How Much Can I Borrow?

Learn about how to work out the amount your business may be eligible to borrow before you apply.

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, updated on September 4th, 2023       

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Business loans are a valuable source of finance for businesses around Australia, providing them with lump sums upfront to be used for a variety of purposes. However, it’s important to ask yourself the question “How much can I borrow on my business loan?” You can learn about how to work out your business' borrowing potential right here in Savvy's handy guide.

How do I work out how much I can borrow for my business loan?

The reality is that it’s almost impossible for businesses to determine what they can borrow before applying for a small business loan. There are a variety of factors that go into determining your business’ borrowing power, however, so you should be acutely aware of these before you commence the application process. This gives you the ability to reflect on your own ability to borrow before having your borrowing power determined by your online lender. Some of the most important factors that go into determining your borrowing power include:

Your business’ revenue and expenses

First and foremost, your business is only capable of taking on a loan that can be comfortably repaid based on its monthly turnover. This will form the basis of the loan terms you’re offered by your lender, as they’ll be set on only providing loans which present as little risk of default as possible.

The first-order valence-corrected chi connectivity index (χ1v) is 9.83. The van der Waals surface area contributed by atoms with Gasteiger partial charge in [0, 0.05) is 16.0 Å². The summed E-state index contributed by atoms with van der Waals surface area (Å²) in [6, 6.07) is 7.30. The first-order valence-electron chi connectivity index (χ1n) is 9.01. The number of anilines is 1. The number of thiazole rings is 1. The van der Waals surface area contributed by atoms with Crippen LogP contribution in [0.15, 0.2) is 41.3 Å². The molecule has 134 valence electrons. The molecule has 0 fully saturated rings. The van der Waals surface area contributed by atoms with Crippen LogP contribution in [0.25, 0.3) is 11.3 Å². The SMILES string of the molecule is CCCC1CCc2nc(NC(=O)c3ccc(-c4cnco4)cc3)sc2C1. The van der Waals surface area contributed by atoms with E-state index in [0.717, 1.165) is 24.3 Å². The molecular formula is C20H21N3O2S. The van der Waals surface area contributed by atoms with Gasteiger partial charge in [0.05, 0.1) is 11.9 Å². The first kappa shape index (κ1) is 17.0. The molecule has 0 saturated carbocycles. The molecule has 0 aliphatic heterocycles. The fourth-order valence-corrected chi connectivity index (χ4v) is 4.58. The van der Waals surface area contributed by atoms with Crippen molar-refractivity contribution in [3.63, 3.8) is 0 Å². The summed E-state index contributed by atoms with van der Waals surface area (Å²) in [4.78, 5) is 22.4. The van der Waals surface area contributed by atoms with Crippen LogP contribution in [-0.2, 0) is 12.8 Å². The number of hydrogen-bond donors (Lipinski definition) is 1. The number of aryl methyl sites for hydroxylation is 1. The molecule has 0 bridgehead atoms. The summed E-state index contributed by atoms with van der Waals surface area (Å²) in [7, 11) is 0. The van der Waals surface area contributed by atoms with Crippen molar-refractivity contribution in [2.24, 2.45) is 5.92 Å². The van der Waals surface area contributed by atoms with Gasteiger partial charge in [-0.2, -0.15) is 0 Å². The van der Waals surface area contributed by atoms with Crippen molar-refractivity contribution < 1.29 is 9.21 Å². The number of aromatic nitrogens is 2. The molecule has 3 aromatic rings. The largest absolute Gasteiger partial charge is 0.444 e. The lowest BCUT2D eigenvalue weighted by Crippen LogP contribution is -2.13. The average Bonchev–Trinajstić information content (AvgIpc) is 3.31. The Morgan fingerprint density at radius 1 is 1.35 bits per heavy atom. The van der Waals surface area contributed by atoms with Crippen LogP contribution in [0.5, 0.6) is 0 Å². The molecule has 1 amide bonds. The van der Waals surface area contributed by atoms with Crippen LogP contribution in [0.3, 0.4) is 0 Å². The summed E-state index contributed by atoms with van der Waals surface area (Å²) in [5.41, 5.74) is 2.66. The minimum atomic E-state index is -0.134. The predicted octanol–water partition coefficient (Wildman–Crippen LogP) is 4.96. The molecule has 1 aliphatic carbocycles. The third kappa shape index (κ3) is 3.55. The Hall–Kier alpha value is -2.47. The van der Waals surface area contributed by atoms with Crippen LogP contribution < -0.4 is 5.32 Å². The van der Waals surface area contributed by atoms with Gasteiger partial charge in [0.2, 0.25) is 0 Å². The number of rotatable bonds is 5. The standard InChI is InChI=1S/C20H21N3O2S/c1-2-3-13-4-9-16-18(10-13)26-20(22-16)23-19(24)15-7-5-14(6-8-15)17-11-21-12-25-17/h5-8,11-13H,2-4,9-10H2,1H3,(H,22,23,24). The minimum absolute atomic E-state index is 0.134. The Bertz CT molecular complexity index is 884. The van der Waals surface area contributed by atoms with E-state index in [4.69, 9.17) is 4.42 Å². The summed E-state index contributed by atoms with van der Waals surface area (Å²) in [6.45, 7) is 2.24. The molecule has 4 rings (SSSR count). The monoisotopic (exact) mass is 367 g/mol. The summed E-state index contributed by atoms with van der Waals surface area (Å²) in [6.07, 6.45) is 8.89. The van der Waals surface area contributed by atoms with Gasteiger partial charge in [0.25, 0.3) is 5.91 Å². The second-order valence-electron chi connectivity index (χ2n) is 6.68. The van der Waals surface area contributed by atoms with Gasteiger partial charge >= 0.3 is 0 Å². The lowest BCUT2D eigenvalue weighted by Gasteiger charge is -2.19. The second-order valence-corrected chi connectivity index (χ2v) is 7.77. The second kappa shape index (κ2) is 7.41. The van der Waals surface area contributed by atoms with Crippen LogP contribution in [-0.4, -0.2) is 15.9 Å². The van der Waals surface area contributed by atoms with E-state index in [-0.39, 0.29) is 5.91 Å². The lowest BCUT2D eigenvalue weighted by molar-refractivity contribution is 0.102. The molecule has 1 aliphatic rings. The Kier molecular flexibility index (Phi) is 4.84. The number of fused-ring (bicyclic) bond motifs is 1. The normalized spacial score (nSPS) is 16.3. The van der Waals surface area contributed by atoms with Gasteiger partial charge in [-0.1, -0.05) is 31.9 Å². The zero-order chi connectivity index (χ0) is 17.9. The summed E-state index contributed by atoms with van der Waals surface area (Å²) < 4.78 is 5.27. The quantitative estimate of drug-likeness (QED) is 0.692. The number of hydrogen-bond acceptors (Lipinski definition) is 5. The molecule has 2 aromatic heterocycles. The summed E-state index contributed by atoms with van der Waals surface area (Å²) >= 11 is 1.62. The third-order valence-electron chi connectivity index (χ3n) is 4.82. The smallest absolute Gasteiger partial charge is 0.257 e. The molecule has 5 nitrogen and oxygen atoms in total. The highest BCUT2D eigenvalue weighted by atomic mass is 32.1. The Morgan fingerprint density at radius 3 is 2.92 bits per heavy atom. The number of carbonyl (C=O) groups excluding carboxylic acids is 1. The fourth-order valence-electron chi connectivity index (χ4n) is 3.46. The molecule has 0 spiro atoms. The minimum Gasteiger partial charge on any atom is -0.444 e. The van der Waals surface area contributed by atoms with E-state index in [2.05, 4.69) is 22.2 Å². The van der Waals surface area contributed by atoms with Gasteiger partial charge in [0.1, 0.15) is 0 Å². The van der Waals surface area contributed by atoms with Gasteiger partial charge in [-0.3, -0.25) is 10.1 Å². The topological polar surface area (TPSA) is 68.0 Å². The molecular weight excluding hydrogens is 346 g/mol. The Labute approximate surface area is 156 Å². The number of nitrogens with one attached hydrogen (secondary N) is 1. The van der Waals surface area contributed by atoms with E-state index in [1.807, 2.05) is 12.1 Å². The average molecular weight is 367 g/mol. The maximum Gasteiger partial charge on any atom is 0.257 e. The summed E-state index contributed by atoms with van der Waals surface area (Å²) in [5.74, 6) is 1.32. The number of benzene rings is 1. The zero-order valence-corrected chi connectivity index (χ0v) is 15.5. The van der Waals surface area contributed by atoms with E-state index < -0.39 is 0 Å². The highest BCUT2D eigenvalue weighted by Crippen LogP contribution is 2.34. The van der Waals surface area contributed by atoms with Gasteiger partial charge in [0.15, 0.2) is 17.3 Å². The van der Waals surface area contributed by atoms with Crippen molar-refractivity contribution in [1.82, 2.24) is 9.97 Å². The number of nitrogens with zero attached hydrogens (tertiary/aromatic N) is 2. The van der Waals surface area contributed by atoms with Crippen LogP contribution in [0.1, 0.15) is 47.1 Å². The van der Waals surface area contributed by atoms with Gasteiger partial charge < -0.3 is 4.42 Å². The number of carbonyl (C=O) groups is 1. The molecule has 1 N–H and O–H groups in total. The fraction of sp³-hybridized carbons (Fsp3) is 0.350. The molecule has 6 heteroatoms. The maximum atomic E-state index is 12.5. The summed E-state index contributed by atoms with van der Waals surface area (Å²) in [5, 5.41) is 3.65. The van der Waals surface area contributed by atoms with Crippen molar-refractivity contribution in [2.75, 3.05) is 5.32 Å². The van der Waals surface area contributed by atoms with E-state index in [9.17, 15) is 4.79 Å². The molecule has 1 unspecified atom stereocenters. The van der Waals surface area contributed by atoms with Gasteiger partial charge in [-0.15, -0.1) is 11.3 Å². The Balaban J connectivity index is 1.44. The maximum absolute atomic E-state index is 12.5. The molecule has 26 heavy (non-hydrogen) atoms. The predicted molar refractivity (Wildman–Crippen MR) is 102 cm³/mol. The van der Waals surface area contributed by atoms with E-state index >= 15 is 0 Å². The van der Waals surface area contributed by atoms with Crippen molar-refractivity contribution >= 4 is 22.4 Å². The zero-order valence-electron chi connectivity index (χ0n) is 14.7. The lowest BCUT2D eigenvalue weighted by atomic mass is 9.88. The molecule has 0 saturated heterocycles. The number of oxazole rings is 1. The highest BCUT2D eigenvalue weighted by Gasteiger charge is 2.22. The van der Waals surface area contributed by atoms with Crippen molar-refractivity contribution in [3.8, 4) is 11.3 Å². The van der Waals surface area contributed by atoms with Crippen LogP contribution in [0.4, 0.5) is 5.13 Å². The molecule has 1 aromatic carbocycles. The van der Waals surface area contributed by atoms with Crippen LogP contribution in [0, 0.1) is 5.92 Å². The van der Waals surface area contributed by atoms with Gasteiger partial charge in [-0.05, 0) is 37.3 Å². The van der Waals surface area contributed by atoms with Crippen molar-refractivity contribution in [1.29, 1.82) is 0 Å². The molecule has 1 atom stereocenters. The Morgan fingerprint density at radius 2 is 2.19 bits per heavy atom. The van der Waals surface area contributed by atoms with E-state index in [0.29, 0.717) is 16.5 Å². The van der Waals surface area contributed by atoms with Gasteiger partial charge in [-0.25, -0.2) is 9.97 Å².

As such, you should calculate the available funds you have to work with by subtracting your business’ expenses from its revenue to give you an initial rough idea. These may range from rent to staff salaries to stock purchase and anything in between. It’s crucial you only apply within your means, particularly if you need the money fast, as asking for too much will delay the approval process.

Your credit scores

Lenders will look to your business’ credit score as a reflection of its ability to take on and repay debt. This number is formed by credit reporting across your trading history, ranging from repaying debts to simply covering your bills on time and in full consistently.

Businesses with higher credit scores are considered safer to lend to and may be able to borrow more as a result. If your business is still in its infancy, your lender may look to your credit score and those of its other directors as part of the process.

Your assets and liabilities

As part of your business’ application, your lender will also want to see your current assets and liabilities, as these will help inform their decision on how much your borrowing power may be. Businesses who own significant assets such as commercial property, vehicles, machinery and other equipment will carry a greater borrowing potential than those who don’t.

Additionally, liabilities such as outstanding loan debts on your assets are likely to counterbalance the amount you can receive from your lender, as your available funds can’t be entirely taken up by debts in the event your revenue stream reduces.